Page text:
When I add a .dll file as a reference in C# application it shows an error :
A reference to the "....dll" could not be added.Please make sure that the file is accessible and that it is a valid assembly or COM component.
ILDissassembler says there is no valid CLR header so I try to register it using regsvr32 and that gives me another error:
The module "" was loaded but the call to DLLRegisterServer failed with error code '0x80004005'
I am using VS2010 ultimate version on a 64bit Windows 7 machine. What could be the problem?
Thanks for any hints/replies
The following worked for me:
Run the following via command line (cmd):
TlbImp.exe cvextern.dll //where cvextern.dll is your dll you want to fix.
And a valid dll will be created for you.
Find TlbImp.exe. Probably located in C:\Program Files (x86)\Microsoft SDKs\Windows\v7.0A\Bin. If you can't find it go to your root folder (C:\ or D:) and run:
dir tlbimp.exe /s //this will locate the file.
Run tlbimp.exe and put your dll behind it. Example: If your dll is cvextern.dll. You can run:
You can add a DLL (or EXE) to a project only if it is a .NET assembly. If it's not you will see this error message.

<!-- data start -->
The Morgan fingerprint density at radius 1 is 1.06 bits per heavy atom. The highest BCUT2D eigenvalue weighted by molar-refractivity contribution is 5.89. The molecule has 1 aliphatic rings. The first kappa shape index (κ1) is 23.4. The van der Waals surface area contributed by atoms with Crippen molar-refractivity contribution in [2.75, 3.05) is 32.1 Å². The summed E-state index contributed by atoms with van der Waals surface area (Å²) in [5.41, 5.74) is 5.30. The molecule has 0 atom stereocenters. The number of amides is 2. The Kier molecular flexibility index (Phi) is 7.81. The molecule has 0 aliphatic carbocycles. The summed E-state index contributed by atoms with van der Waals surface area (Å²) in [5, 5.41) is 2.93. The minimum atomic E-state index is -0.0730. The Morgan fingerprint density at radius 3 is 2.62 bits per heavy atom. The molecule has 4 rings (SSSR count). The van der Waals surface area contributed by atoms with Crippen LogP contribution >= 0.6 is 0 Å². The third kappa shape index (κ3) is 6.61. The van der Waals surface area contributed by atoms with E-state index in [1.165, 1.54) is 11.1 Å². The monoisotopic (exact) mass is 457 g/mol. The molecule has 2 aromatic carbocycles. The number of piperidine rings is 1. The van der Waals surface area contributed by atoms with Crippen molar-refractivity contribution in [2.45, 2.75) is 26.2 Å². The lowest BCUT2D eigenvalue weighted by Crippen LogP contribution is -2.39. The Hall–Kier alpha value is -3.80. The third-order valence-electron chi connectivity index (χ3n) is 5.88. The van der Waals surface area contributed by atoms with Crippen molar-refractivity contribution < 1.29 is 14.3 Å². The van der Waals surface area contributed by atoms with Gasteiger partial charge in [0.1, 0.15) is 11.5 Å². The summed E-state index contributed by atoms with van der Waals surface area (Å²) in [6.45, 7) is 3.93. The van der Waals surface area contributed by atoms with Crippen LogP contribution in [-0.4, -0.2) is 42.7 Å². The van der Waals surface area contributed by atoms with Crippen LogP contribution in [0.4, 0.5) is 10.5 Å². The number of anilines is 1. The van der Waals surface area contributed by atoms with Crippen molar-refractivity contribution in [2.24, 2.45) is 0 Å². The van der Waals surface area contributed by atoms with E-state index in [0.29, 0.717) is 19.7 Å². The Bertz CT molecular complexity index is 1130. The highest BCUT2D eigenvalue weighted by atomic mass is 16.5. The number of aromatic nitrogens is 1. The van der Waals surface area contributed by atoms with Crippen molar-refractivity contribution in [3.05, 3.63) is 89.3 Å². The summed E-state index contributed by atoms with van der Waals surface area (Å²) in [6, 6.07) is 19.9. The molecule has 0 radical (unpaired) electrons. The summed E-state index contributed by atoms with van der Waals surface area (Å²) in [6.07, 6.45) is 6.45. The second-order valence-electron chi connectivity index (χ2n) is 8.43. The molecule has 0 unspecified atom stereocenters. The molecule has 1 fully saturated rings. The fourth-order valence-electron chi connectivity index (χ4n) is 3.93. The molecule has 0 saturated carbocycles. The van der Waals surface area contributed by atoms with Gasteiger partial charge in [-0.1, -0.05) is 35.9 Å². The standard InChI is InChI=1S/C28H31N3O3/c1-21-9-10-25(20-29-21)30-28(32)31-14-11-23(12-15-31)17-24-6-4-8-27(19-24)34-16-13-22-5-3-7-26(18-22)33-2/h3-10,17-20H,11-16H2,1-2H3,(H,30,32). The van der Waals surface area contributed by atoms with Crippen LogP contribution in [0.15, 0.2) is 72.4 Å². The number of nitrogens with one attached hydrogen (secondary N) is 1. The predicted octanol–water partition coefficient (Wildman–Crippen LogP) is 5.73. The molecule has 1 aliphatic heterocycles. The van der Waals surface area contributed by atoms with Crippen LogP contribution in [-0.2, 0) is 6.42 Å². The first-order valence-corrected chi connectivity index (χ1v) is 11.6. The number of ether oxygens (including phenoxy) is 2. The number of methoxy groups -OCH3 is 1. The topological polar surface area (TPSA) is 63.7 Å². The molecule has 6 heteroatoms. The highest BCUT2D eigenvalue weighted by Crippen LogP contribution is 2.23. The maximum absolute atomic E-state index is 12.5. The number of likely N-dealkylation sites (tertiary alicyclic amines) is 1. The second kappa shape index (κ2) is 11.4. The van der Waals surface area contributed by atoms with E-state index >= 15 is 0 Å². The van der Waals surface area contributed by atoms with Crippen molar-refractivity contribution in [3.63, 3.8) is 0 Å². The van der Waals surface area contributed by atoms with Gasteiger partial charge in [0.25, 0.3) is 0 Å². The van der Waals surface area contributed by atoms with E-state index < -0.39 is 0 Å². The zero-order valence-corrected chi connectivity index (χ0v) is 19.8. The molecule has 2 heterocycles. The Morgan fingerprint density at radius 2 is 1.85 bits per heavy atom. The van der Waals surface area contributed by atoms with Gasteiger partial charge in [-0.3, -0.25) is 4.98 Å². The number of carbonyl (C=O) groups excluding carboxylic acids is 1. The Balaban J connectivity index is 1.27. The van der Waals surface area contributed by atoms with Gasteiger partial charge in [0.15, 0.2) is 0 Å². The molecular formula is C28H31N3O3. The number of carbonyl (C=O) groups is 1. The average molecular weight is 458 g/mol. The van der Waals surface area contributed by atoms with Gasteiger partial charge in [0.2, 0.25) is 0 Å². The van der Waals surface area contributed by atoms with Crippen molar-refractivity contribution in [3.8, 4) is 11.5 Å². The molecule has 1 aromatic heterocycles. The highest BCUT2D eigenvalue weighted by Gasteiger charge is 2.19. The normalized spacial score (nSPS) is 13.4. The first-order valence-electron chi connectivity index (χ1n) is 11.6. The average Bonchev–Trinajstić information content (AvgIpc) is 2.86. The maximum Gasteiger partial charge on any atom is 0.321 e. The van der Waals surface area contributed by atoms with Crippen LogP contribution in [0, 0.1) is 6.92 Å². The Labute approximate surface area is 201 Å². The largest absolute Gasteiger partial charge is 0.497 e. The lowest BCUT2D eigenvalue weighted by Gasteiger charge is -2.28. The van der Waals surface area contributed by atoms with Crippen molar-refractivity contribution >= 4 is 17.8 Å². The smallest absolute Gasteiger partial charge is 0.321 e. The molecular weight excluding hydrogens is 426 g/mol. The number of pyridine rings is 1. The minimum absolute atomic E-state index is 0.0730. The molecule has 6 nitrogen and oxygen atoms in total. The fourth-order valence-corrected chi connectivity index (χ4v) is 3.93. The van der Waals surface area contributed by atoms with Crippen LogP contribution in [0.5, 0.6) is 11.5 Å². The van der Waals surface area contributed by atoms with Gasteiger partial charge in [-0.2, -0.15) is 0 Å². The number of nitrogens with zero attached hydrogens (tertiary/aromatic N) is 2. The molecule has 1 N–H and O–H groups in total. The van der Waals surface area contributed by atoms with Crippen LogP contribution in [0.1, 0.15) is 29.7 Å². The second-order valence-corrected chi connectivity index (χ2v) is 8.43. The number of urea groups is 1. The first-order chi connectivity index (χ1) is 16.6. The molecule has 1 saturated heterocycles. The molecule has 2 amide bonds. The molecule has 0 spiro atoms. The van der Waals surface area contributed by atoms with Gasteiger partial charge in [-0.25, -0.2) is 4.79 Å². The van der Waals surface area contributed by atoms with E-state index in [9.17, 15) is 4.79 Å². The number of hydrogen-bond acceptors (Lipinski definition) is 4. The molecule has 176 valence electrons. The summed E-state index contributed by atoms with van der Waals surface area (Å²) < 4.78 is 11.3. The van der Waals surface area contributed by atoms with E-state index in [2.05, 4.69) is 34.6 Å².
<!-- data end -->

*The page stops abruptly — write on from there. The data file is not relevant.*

regsvr32 also makes certain assumptions about the structure and exported function in the DLL. It has been a while since I used it but it has to do with registering COM servers so certain entry points need to be available. If regsvr32 fails the DLL doesn't provide those entry points and the DLL does not contain a COM component.
You only chance for using the DLL is to import it like any other non-.NET binary, e.g. when you use certain Win32 APIs. There is an old MSDN Magazine Article that might be helpful. See the following update for info where to get the article.
Update 12 March 2018: The link to the MSDN Magazine no longer works as it used to in August 2010. The article by Jason Clark is titled ".NET Column: Calling Win32 DLLs in C# with P/Invoke". It was published in the July 2010 issue of MSDN Magazine. The "Wayback Machine" has the article here at the moment (formatting is limited). The entire MSDN Magazine issue July 2010 is available here (HCM format only, instructions for how to use HCM files here).